On January 26, 2022, the university was officially renamed from Humboldt State University to California State Polytechnic University, Humboldt, becoming the third polytechnic university in the state. The change is backed by a $458 million investment from the state of California.
The university is divided into three colleges: the College of Arts, Humanities, and Social Sciences; the College of Natural Resources and Sciences; and the College of Professional Studies. There are 48 undergraduate majors and 69 minors. The two largest majors are biology and art, both with over 20 faculty members and extensive facilities on- and off-campus. This CSU campus offers a wildlife undergraduate degree. There are several credential programs and twelve master's programs, of which natural resources and social work are the largest. The new Energy, Environment, and Society graduate program is unique to the CSU, and provides graduates with interdisciplinary training in engineering, economics, and climate policy.
The University Library supports students and faculty from all three academic colleges. Beginning in 2015, the Library launched The Press at Cal Poly Humboldt to showcase research and scholarship across the campus. It also houses the Humboldt State University Press, which publishes theses, textbooks and trade books of interest to Cal Poly Humboldt and the surrounding area. On campus, a popular major is forestry. The Forestry department building's walls are completely paneled with different species of wood. The building was rebuilt in October 1980 after the original building was burned down. The original building stood for 17 years before an arsonist, whose identity is still unknown today, set the building on fire in 1979.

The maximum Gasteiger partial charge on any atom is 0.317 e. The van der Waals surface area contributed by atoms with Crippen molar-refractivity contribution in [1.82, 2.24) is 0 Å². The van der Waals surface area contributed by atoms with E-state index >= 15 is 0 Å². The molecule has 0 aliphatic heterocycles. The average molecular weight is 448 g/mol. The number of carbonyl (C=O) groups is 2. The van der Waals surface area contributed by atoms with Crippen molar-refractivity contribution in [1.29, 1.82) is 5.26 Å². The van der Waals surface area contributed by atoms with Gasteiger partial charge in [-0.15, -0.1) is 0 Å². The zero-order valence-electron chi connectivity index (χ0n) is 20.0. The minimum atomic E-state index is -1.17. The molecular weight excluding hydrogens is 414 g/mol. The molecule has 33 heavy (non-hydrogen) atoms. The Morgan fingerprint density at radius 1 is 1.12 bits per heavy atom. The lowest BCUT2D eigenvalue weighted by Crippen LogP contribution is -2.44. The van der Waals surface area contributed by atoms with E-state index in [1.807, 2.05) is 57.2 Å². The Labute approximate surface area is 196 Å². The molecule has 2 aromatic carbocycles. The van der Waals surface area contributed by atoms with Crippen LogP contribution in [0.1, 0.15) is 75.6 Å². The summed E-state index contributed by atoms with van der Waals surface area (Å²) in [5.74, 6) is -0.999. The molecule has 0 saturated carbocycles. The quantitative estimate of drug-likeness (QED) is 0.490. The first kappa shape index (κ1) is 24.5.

Cal Poly Humboldt is one of only two universities in California to offer a major in botany; the other is California State Polytechnic University, Pomona. Its botany program is the nation's largest undergraduate program. Cal Poly Humboldt is the only university in California to offer a degree in rangeland resources and wildland soil science. The Native American Studies major and the Oceanography major are also unique to the California State University system. The university offers unique minors including multicultural queer studies, scientific diving, and appropriate technology.
The university's location on the North Coast provides access to the Pacific Ocean, lagoons, marshes, estuaries, and the Fred Telonicher Marine Laboratory, which provides opportunities for "hands-on" experiences and research for the sciences. The Marine Lab was opened in 1966, the lab is open during the academic school year (mid August-mid May).
Cal Poly Humboldt's fire science program teaches modern techniques for managing wildfire, and an advanced training program is offered for Forest Service employees and similar professionals.